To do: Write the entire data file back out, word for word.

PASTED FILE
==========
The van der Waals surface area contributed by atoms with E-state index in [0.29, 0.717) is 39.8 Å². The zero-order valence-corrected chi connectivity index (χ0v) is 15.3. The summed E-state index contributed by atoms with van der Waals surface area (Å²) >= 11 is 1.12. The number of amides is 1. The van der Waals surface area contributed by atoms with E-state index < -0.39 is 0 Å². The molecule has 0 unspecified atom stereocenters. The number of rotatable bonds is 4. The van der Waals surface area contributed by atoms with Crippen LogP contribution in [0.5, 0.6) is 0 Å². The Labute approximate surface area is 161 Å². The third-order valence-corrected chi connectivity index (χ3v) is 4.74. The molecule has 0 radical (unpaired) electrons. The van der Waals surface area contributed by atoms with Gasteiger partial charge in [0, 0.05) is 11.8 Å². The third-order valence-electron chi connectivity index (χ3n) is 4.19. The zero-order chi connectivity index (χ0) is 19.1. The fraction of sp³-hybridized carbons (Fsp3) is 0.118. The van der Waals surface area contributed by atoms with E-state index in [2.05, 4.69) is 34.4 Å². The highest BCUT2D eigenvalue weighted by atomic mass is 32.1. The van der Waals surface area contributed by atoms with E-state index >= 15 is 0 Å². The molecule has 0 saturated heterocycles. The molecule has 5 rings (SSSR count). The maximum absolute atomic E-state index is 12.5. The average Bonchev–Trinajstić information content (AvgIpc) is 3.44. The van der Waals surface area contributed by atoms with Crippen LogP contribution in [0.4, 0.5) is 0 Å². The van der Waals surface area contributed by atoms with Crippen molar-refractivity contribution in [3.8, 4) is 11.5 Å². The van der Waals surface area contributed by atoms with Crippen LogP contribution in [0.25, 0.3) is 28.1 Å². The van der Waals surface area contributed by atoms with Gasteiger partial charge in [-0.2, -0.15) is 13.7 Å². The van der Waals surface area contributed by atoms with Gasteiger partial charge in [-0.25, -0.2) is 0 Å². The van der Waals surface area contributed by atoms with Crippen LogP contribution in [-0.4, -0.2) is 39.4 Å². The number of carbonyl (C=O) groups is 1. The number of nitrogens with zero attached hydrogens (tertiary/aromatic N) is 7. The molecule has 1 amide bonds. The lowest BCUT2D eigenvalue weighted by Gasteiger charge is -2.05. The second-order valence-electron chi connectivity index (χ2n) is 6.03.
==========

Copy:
The van der Waals surface area contributed by atoms with E-state index in [0.29, 0.717) is 39.8 Å². The zero-order valence-corrected chi connectivity index (χ0v) is 15.3. The summed E-state index contributed by atoms with van der Waals surface area (Å²) >= 11 is 1.12. The number of amides is 1. The van der Waals surface area contributed by atoms with E-state index < -0.39 is 0 Å². The molecule has 0 unspecified atom stereocenters. The number of rotatable bonds is 4. The van der Waals surface area contributed by atoms with Crippen LogP contribution in [0.5, 0.6) is 0 Å². The Labute approximate surface area is 161 Å². The third-order valence-corrected chi connectivity index (χ3v) is 4.74. The molecule has 0 radical (unpaired) electrons. The van der Waals surface area contributed by atoms with Gasteiger partial charge in [0, 0.05) is 11.8 Å². The third-order valence-electron chi connectivity index (χ3n) is 4.19. The zero-order chi connectivity index (χ0) is 19.1. The fraction of sp³-hybridized carbons (Fsp3) is 0.118. The van der Waals surface area contributed by atoms with E-state index in [2.05, 4.69) is 34.4 Å². The highest BCUT2D eigenvalue weighted by atomic mass is 32.1. The van der Waals surface area contributed by atoms with E-state index >= 15 is 0 Å². The molecule has 0 saturated heterocycles. The molecule has 5 rings (SSSR count). The maximum absolute atomic E-state index is 12.5. The average Bonchev–Trinajstić information content (AvgIpc) is 3.44. The van der Waals surface area contributed by atoms with Crippen LogP contribution in [0.4, 0.5) is 0 Å². The van der Waals surface area contributed by atoms with Crippen molar-refractivity contribution in [3.8, 4) is 11.5 Å². The van der Waals surface area contributed by atoms with Crippen LogP contribution in [0.25, 0.3) is 28.1 Å². The van der Waals surface area contributed by atoms with Gasteiger partial charge in [-0.2, -0.15) is 13.7 Å². The van der Waals surface area contributed by atoms with Gasteiger partial charge in [-0.25, -0.2) is 0 Å². The van der Waals surface area contributed by atoms with Crippen LogP contribution in [-0.4, -0.2) is 39.4 Å². The number of carbonyl (C=O) groups is 1. The number of nitrogens with zero attached hydrogens (tertiary/aromatic N) is 7. The molecule has 1 amide bonds. The lowest BCUT2D eigenvalue weighted by Gasteiger charge is -2.05. The second-order valence-electron chi connectivity index (χ2n) is 6.03.